German word of the day: Meckern

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Kathrin Thams - [email protected]
German word of the day: Meckern
Photo DPA

If you love complaining, then this German word is just right for you.


What does it mean?

“Meckern” means  to complain, bitch, nag, whine, or criticize, depending on in which context you are using the term and what you desire to express with it.

READ ALSO: 10 essential phrases to complain about the weather like a German

It is also used to refer to the sound that goats make, for example “Ziegen meckern” (Goats bleat).

How is it used?

This colloquial phrase mostly expresses dissatisfaction, annoyance or anger.

Often the act of “meckern” is viewed as unnecessary and irritating, because it is not a single complaint, but usually a constant nagging.

British politician Matt Hancock might be able to 'meckern' like the Germans. Photo: DPA

You would use “meckern” to complain about something that is not really a big problem, but when you’re simply in a bad mood. For example, nagging about the weather, or complaining about the prize you won at the raffle.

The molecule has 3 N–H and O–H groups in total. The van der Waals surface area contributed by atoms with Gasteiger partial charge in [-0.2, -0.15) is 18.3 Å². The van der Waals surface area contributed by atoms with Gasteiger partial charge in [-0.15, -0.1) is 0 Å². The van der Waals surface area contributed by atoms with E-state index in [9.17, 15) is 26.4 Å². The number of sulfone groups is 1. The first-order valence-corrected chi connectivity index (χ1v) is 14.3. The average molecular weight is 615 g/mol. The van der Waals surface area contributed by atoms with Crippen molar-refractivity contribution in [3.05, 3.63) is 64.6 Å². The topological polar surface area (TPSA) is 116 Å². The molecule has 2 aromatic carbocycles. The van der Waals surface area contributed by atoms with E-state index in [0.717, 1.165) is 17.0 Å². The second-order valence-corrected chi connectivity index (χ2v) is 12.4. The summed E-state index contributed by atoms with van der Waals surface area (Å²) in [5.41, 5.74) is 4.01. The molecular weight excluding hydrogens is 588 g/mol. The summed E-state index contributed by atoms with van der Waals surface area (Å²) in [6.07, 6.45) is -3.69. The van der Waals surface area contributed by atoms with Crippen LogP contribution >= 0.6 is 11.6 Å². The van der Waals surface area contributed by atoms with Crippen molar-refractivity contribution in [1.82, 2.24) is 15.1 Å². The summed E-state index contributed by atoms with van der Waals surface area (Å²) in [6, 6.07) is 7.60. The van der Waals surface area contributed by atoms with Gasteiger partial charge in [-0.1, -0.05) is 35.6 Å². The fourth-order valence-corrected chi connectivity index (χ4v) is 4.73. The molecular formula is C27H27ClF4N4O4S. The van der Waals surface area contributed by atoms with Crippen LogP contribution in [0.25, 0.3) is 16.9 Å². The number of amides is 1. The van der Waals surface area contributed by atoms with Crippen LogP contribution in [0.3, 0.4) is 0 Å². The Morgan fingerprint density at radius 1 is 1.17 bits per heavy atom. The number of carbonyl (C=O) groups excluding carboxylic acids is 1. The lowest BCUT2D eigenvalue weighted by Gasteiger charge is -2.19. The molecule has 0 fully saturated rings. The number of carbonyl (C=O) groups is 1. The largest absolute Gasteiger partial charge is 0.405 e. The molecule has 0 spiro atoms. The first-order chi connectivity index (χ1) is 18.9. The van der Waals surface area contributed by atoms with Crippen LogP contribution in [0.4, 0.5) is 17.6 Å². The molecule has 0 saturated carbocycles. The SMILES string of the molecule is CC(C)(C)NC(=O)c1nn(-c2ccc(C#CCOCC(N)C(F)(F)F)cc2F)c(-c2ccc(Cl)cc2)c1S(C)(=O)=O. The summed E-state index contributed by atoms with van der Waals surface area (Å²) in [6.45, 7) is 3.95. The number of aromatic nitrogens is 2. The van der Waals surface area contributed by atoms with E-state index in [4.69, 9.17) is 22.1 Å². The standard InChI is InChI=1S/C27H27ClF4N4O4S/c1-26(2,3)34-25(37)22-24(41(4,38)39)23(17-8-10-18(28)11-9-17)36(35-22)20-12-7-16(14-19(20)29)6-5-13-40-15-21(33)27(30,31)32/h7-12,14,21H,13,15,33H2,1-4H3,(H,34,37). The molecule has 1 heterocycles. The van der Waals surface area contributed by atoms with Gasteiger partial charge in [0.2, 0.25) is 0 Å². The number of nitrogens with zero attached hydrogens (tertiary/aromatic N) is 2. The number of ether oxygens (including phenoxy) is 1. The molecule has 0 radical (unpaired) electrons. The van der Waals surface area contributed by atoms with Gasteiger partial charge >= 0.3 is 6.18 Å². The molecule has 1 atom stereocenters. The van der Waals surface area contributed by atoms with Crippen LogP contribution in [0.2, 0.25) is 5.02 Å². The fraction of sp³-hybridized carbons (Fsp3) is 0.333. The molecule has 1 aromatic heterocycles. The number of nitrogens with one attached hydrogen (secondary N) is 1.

Sometimes you just “mecker” for the sake of complaining.

But it is also used in a humorous, endearing sense to note that someone loves complaining, almost as if it were their hobby. 

A few words have even developed from “meckern”, such as “Meckerziege” (Grouchy goat), “Meckertante” (Complaining aunt) or “Meckerliese” (someone who constantly complains).


“Hör mal auf zu Meckern. Es nervt langsam.”

“Stop complaining. It’s getting annoying.”

“Na du Meckerliese.”

(Here it is used in a humorous, endearing way to express that the other person, once again, is complaining a lot.)

“Du bist wirklich eine Meckertante.”

“You really are a complainer.”




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